Usage
  • 68 views
  • 84 downloads

Effect of feeding management on neuroendocrine system and colonisation of gut bacteria in neonatal dairy calves

  • Author / Creator
    Hromadkova, Jitka
  • Neonatal period is challenging for newborn calves as they need to undergo development of immune system and gastrointestinal tract. Stress hormones, glucocorticoids and catecholamines, are elevated in first few days of life and play essential role in neonatal development in newborn calves. In this thesis, two studies were performed to investigate effect of different feeding management on neuroendocrine system and gut bacterial populations. The first study investigated the effect of duration of colostrum feeding management on abundance of active colon and ileum tissue-associated bacteria and expression of neuroendocrine genes in adrenal glands and intestine mucosa. Holstein bull calves were fed colostrum immediately after birth and randomly assigned to different subsequent feeding; whole milk (WM; n=8), mixture of colostrum and milk (CM; n=8) and colostrum feeding (CF; n=8) for 72h with 12h intervals. Samples of adrenal glands, ileum and colon tissues were collected at 75h postpartum. Quantitative RT-PCR was performed to measure expression of neuroendocrine genes in adrenal gland and intestinal tissues as well as abundance of active bacteria associated with intestinal mucosa. The altered expression of these genes in adrenal glands, ileum and colon tissues were observed when calves were under different colostral and milk components feeding strategies. Our results indicate that prolonged colostrum feeding increases the abundance of active tissue-associated Lactobacillus spp. and E. coli in colon of newborn calves. The second study further assessed the effect of delayed colostrum feeding on fecal cortisol concentration and digesta-associated bacteria in the colon and rectum of neonatal calves. Holstein bull calves (n =23) were fed pooled, pasteurized colostrum either immediately after birth (0 h; n = 7); or at six (6h; n = 8), twelve (12 h; n = 8) hours after birth. Rectum and colon digesta and colon tissue were collected at 51h postpartum. Enzyme immune assay and quantitative PCR were used to characterise fecal cortisol level and bacterial abundance, respectively. Results indicate that feeding colostrum 12h postpartum decreased (P < 0.05) fecal cortisol concentration, compared to non-delayed (0h) and 6h delayed colostrum feeding. This thesis is the first to detect and characterize expression of genes involved in neuroendocrine functions and extra-adrenal production of stress hormone in neonatal dairy calves. The findings suggest that different duration and delayed feeding of colostrum can affect neuroendocrine system and bacterial populations which may influence development of immune system and gastrointestinal tract. Outcomes of this study provide fundamental knowledge to establish effective feeding management in dairy industry, which support development of immune system and gastrointestinal tract.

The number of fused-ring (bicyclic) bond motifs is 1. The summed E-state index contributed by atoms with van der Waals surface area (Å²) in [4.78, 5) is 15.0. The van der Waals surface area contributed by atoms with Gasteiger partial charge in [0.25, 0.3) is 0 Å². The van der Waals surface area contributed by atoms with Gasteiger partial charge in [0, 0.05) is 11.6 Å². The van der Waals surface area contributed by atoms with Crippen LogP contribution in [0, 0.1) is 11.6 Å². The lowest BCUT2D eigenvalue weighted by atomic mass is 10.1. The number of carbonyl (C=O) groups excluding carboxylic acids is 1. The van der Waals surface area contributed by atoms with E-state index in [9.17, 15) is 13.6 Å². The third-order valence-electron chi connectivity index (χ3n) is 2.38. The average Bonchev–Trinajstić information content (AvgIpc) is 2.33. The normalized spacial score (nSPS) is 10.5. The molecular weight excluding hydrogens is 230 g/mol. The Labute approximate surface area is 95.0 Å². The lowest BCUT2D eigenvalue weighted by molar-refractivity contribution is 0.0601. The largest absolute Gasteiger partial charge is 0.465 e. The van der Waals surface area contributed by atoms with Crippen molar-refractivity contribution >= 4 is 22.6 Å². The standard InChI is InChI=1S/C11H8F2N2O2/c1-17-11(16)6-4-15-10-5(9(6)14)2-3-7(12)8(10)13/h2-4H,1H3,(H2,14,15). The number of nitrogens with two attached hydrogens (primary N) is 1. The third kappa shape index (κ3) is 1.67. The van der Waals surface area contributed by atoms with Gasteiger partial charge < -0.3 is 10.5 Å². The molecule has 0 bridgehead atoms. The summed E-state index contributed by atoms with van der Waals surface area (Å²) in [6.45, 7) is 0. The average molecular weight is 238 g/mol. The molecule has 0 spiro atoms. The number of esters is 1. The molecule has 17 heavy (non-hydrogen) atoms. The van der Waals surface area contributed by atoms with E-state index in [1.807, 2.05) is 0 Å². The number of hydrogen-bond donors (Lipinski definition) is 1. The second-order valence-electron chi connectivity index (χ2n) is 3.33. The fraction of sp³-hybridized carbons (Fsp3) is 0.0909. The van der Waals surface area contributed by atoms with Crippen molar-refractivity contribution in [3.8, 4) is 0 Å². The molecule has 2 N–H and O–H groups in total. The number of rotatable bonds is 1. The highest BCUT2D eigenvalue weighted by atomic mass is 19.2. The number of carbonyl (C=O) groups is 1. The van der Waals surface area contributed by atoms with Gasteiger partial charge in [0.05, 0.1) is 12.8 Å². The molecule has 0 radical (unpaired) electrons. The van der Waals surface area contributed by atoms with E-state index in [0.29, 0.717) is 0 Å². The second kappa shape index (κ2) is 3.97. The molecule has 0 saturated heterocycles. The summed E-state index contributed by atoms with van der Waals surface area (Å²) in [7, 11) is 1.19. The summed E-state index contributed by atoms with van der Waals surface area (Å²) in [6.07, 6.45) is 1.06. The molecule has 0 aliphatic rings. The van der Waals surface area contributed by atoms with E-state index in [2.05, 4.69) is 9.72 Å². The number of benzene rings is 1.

• Subjects / Keywords
  • Graduation date
    Fall 2018
  • Type of Item
    Thesis
  • Degree
    Master of Science
  • DOI
    https://doi.org/10.7939/R3H98ZW0W
  • License
    Permission is hereby granted to the University of Alberta Libraries to reproduce single copies of this thesis and to lend or sell such copies for private, scholarly or scientific research purposes only. Where the thesis is converted to, or otherwise made available in digital form, the University of Alberta will advise potential users of the thesis of these terms. The author reserves all other publication and other rights in association with the copyright in the thesis and, except as herein before provided, neither the thesis nor any substantial portion thereof may be printed or otherwise reproduced in any material form whatsoever without the author's prior written permission.